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Short of DTR, Dawson Road safety options limited: report

A city report found collisions on Dawson Road are below the provincial average, and suggested few potential safety improvements.
Dawson Road trucks
A city report found transport trucks are involved in a disproportionate number of collisions on Dawson Road, but the overall collision rate is below Ontario's average within city limits. (File photo)

THUNDER BAY – A review of potential safety improvements on Dawson Road has returned few meaningful options short of adopting a Designated Truck Route.

A report from city staff concluded the stretch of Dawson Road within city limits has seen lower than average collisions for Ontario roadways in the past decade, but indicated tractor trailers play an outsize role in those that do occur.

City council directed administration to conduct the review earlier this year, considering solutions including speed reductions, signage and road design, and additional turning lanes.

Staff recommended adding another speed radar feedback sign and painted road markings east of Paquette Road, but found little room for improvement short of implementing the Designated Truck Route, which administration confirmed it continues to recommend.

The DTR remains stalled with council deadlocked on the issue, but a series of fatal collisions involving transport trucks on Highway 102, which turns into Dawson Road, put the issue back in the spotlight last year.

Coun. Trevor Giertuga, who has championed the DTR, reiterated his frustration over the situation.

“All we’re doing here is putting an additional speed radar feedback sign that’s requested by Thunder Bay police, and painting a few lines on the road,” he said. “It’s not much, but I guess anything’s better than nothing.”

The city has jurisdictional ownership of the road to a point 100 metres west of the intersection with Dog Lake Road, where it enters MTO control.

A report divided 10-year collision data for the road within city limits between two sections.

In the 80 km/h zone from Highway 589 to Willow Park Drive, there had been one collision causing a fatality, 11 causing injury, and 128 causing property damage, the report found.

In the 70 km/h Zone from Willow Park Drive to Paquette Road, there were no fatal collisions, three causing injury, and 73 causing property damage.

Seventy-four per cent of collisions were single-vehicle accidents.

“Dawson Road [from] Paquette to Townline Road displays a lower collision rate than the average roadway in Ontario,” the report concluded. “No locations on Dawson Road exhibited a higher sustained collision rate that identified a specific safety hazard that needed to be addressed with the roadway design.”

Staff did find tractor trailers were involved in a disproportionate number of accidents, representing 28 per cent of total collisions, despite making up under 15 per cent of the roughly 12,000 vehicles estimated to travel Dawson Road daily.

Residents have “identified perceived safety concerns based on tractor trailer speeding and near miss occurrences,” the report stated.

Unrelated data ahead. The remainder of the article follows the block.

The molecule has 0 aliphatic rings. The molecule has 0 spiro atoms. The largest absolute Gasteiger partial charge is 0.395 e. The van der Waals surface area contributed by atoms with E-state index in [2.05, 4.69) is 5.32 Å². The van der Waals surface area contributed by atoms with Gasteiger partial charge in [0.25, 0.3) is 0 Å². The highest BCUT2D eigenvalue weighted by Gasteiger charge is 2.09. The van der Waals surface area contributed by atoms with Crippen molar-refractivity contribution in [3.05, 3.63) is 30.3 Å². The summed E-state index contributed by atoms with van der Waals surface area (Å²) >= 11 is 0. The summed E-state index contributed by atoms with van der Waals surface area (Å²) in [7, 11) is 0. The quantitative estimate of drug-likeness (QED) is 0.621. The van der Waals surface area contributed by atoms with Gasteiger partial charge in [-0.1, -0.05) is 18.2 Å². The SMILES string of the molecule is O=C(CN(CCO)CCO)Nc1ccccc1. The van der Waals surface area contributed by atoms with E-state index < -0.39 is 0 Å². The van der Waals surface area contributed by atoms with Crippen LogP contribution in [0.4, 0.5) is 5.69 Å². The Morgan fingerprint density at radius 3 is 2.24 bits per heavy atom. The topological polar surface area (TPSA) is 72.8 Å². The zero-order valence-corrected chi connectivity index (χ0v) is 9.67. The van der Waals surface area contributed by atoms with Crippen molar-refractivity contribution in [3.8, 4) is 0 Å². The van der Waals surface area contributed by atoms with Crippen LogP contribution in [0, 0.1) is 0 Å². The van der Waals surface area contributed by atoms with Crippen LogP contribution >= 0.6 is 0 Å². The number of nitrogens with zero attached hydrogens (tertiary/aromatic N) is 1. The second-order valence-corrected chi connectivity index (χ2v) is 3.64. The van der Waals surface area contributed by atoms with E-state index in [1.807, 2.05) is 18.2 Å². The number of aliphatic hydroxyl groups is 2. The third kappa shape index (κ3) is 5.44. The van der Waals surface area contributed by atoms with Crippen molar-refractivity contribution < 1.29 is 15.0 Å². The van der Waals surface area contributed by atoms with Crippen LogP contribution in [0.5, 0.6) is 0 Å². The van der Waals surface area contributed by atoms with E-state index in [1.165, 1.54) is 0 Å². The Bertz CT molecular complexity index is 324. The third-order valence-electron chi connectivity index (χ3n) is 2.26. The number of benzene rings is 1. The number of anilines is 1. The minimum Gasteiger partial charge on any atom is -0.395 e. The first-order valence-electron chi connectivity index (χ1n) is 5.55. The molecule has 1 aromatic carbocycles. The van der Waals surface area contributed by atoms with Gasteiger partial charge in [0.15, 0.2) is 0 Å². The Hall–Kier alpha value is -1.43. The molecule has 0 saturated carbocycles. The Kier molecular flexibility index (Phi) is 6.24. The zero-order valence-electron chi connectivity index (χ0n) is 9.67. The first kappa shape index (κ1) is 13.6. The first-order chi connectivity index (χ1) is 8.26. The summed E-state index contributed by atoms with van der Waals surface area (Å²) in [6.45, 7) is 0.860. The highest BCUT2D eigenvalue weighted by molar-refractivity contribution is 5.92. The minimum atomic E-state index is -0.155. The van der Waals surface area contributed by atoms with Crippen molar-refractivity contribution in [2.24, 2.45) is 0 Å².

“The truck traffic on Dawson Road is higher than most other city streets,” traffic technologist David Binch told council. “That being said, we did perform a safety analysis on Dawson Road, and we found [it’s] operating just underneath the Ontario average for collisions. Due to that, we don’t make any recommendations at this point.”

An analysis of roadway characteristics, including alignment, hill grades, and turning lanes, found the road still meets current engineering standards.

A review of the Dog Lake Road to Townline Road section under the MTO’s jurisdiction also didn’t yield any suggested turning lane improvements.

In discussions with the city, the MTO indicated it's reviewing potential improvements at Sistonen’s Corner, where highways 11/17 and 102 meet. That could include signage, rumble strips, and illumination upgrades.

The city has previously reduced speed limits on the road in several areas.

In 2001, it cut the limit between Lydia Avenue to Paquette Road in front of Five Mile School from 80 km/h to 60 km/h, before later revising it to 70 km/h.

The city later established a Community Safety Zone (CSZ) near the school, between Hunter Road and Willow Park Drive, adding two speed radar feedback signs in 2012. An analysis found that reduced speeds by an average of 5 km/h in the area.

In 2019, the city cut the speed limit from 60 km/h to 50km/h in a stretch from Paquette to Hilldale Roads. The city has since observed a reduction in collisions in that section, said Binch.

The city plans to add a new speed radar feedback sign east of Paquette Road at the request of the Thunder Bay Police Service, which identified it as an area where drivers are exceeding the speed limit as it falls closer to the urban area.

The unit will be placed after the speed transition zone from 70km/h to 50km/h for eastbound traffic.

The city could also implement automated speed enforcement in the Community Safety Zone near Five Mile School. Council will receive a report on the possibility of implementing the system in December.

Ian Kaufman

About the Author: Ian Kaufman

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